Why Jordan Spieth’s season will be defined by his next three events, starting with 2024 John Deere Classic

Jordan Spieth arrived at the 2013 John Deere Classic in need of a victory to qualify for The Open Championship. At just 19 years old, he accomplished exactly that. More than a decade later, the soon-to-be 31-year-old returns to the site of his first career victory on the PGA Tour in need of something … anything … to salvage a season that has tested his patience.

The 13-time PGA Tour winner will make his first start at the John Deere Classic since 2015, a tournament at which he walked away with his second tournament title. Making a late addition to his 2024 playing schedule, Spieth’s showing at TPC Deere Run is just the beginning of his march towards the final major of the season in two weeks’ time.

“This year, I thought I would play here and take next week off and play The Open,” Spieth said. “Turns out, I’m adding and playing next week as well. My intent originally was to play here […] come back to a place I have great memories, try and get in contention, try and do all the things I like to do before a major, then maybe get over there a little early, not playing a tournament and play a few rounds and then play The Open. But I’m going to end up playing The Open as my third in a row, which has been a good spot for majors for me in the past.”

Without a top-25 finish since before the Masters in April, Spieth’s summer has been difficult to stomach. While the driving component of his game has reached new heights, other areas have fallen flat. His iron play is approaching lows not seen since his 2019 season, his putting is just slightly above average, and his around-the-green game is charting towards a career-worst output. Combine that with a potential wrist injury, and you get a difficult year Spieth has endured.

Perhaps most concerning when it comes to Spieth in 2024? His usual get-right spots have gone all wrong. Pebble Beach proved to be a fruitless trip. He missed the cut at the Masters for the second time in three years after making the weekend in his first eight appearances. The CJ Cup Byron Nelson, which saw him finish inside the top 10 in 2021 and 2022, produced another missed cut. His play at another Dallas-area event, the Charles Schwab Challenge, was similarly forgettable.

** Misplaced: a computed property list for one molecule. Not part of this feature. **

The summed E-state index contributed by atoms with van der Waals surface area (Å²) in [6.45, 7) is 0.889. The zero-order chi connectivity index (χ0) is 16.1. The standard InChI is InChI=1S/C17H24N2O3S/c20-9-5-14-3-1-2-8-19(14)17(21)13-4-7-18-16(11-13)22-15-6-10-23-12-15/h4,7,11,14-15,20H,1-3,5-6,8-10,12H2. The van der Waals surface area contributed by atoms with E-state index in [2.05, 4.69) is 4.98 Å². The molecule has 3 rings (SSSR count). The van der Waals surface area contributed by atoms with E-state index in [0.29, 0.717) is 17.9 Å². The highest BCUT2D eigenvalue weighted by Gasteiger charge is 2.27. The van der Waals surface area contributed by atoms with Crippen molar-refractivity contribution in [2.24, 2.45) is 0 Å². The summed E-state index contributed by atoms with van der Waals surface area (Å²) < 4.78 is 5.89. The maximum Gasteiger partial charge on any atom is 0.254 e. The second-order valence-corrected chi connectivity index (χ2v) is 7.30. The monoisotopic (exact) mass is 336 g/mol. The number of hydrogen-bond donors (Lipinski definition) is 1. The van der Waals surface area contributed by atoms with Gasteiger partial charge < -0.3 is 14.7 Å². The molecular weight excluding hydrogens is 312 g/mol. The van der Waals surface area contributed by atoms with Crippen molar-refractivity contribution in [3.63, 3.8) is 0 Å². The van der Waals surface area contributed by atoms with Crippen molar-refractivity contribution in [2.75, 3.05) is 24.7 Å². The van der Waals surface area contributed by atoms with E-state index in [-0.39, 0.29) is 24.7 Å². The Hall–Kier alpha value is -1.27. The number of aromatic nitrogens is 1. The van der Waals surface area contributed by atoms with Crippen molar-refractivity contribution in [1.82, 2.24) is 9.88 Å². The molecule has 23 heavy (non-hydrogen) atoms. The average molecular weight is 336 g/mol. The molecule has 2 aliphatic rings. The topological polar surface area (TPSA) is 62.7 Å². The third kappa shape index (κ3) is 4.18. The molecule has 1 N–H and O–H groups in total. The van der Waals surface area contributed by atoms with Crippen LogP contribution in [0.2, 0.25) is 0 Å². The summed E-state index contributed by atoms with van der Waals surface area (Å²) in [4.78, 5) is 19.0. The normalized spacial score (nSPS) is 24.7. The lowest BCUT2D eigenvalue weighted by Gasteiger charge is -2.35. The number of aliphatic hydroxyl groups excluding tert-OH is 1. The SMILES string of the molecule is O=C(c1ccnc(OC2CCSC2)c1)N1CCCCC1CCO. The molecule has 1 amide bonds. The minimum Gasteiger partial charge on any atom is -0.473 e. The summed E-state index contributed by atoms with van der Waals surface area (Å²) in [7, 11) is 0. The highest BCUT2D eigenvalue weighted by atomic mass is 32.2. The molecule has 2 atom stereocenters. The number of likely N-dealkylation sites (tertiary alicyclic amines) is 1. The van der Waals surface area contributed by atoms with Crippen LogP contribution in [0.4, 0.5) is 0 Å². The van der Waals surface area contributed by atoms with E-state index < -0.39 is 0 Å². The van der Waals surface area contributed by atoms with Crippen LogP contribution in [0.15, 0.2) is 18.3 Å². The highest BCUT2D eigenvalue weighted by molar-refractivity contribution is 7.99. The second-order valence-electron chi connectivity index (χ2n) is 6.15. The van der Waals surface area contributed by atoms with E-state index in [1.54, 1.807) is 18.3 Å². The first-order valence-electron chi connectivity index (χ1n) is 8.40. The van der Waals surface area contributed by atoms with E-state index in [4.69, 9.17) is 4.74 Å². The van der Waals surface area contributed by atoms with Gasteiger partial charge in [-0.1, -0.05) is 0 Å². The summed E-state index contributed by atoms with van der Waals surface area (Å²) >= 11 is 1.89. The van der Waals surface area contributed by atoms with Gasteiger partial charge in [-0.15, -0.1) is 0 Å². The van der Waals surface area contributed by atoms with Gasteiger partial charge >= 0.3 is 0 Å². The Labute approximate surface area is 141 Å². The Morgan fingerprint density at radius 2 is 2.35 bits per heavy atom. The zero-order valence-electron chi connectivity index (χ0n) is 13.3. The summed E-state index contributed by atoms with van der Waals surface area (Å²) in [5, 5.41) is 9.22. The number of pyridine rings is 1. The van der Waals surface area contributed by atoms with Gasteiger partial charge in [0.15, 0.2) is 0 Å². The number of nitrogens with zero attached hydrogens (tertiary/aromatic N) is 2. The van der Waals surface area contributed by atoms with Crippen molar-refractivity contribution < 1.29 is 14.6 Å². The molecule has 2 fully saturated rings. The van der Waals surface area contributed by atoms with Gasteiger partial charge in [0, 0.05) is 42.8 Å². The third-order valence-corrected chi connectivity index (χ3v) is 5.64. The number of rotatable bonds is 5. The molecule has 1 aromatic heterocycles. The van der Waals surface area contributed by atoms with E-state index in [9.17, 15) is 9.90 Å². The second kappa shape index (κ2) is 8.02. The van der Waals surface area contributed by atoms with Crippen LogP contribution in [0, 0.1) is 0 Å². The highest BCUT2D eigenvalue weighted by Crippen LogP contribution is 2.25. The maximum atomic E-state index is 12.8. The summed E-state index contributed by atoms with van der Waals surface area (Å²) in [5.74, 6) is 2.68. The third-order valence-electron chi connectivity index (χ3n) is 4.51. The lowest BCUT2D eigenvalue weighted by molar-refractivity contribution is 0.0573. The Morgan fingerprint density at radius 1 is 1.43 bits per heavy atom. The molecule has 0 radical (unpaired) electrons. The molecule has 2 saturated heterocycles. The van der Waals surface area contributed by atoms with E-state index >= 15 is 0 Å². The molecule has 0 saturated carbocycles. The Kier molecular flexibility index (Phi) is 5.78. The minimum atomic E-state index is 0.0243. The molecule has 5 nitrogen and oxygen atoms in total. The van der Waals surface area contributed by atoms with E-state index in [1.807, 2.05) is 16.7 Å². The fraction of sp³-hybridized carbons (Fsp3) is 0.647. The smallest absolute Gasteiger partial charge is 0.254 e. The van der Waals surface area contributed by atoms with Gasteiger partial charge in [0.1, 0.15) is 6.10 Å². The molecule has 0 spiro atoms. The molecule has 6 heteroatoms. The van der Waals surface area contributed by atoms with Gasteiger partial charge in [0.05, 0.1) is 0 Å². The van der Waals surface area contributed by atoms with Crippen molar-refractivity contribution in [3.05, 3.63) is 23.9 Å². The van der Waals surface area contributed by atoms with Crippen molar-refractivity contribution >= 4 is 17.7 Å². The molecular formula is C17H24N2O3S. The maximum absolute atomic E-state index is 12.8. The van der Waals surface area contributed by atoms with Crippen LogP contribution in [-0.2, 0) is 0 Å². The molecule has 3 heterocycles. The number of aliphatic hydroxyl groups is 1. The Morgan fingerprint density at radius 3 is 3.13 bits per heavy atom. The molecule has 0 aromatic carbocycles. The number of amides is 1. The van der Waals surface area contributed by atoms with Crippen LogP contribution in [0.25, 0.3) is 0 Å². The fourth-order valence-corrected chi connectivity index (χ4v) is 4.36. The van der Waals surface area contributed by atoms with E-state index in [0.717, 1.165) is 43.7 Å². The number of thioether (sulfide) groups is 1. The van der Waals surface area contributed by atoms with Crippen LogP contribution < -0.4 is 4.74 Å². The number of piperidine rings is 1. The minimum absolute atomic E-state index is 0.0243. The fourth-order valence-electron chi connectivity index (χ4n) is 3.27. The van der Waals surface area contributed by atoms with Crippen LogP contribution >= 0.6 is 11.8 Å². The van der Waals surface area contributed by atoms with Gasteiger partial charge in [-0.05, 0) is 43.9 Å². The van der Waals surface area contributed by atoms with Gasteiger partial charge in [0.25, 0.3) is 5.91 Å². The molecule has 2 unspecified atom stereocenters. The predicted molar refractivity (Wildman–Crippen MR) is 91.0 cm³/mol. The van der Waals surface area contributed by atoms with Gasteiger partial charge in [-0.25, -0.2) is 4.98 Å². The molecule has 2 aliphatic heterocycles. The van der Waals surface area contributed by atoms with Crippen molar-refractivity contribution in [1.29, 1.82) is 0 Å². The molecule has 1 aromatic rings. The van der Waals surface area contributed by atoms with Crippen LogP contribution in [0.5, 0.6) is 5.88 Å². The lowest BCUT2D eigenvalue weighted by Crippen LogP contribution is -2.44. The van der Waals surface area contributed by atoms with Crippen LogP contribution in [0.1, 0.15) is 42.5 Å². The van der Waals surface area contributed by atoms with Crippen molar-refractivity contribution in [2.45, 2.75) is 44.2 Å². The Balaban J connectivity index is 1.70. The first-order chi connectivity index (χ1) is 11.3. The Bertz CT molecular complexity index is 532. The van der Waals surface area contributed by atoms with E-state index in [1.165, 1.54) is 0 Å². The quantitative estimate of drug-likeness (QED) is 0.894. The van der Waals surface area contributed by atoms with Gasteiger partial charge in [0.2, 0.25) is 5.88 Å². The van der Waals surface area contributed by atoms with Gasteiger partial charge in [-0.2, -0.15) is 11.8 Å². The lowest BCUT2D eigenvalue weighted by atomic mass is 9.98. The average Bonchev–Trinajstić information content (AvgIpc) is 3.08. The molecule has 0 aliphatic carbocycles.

“This year has been a bit frustrating because I feel like I’ve been a better player than any of the previous few years,” Spieth said. “I just haven’t produced the results yet, had it all come together. It’s been a patience test this year, but it’s a better place than kind of having no idea what to do, where I’ve lived before. So, I can be patient if I’m confident about what I’m working on.”

Despite his struggles, Spieth remains on the inside track to qualify for the FedEx Cup Playoffs; he is presently ranked No. 59 in the season-long race. Courtesy of a podium finish at The Sentry the first week of January and the enhanced FedEx Cup points that are up for grabs at signature events, Spieth finds himself in between qualifying for the signature events in 2025 via the top 50 in the FedEx Cup and missing the postseason entirely.

All that could change in this three-week stretch that has the chance to define Spieth’s season. That’s the beauty of golf. Spieth’s year could go from “maybe he’s no longer that Spieth” to “holy crap, Spieth has as many majors as Rory.” While that may sound absurd — particularly when you realize Spieth has registered just two wins in the last seven years — he thrives in the absurdity.

The John Deere proved to be a boon for him early in his career, and links golf — played at both the Scottish Open and The Open Championship — led to success for him, no matter Spieth’s form. It’s an arena in which any version of Spieth can thrive, and it’s an arena in which a confident Spieth can thrive … but only if he finds something in his game beginning this week at the John Deere Classic.

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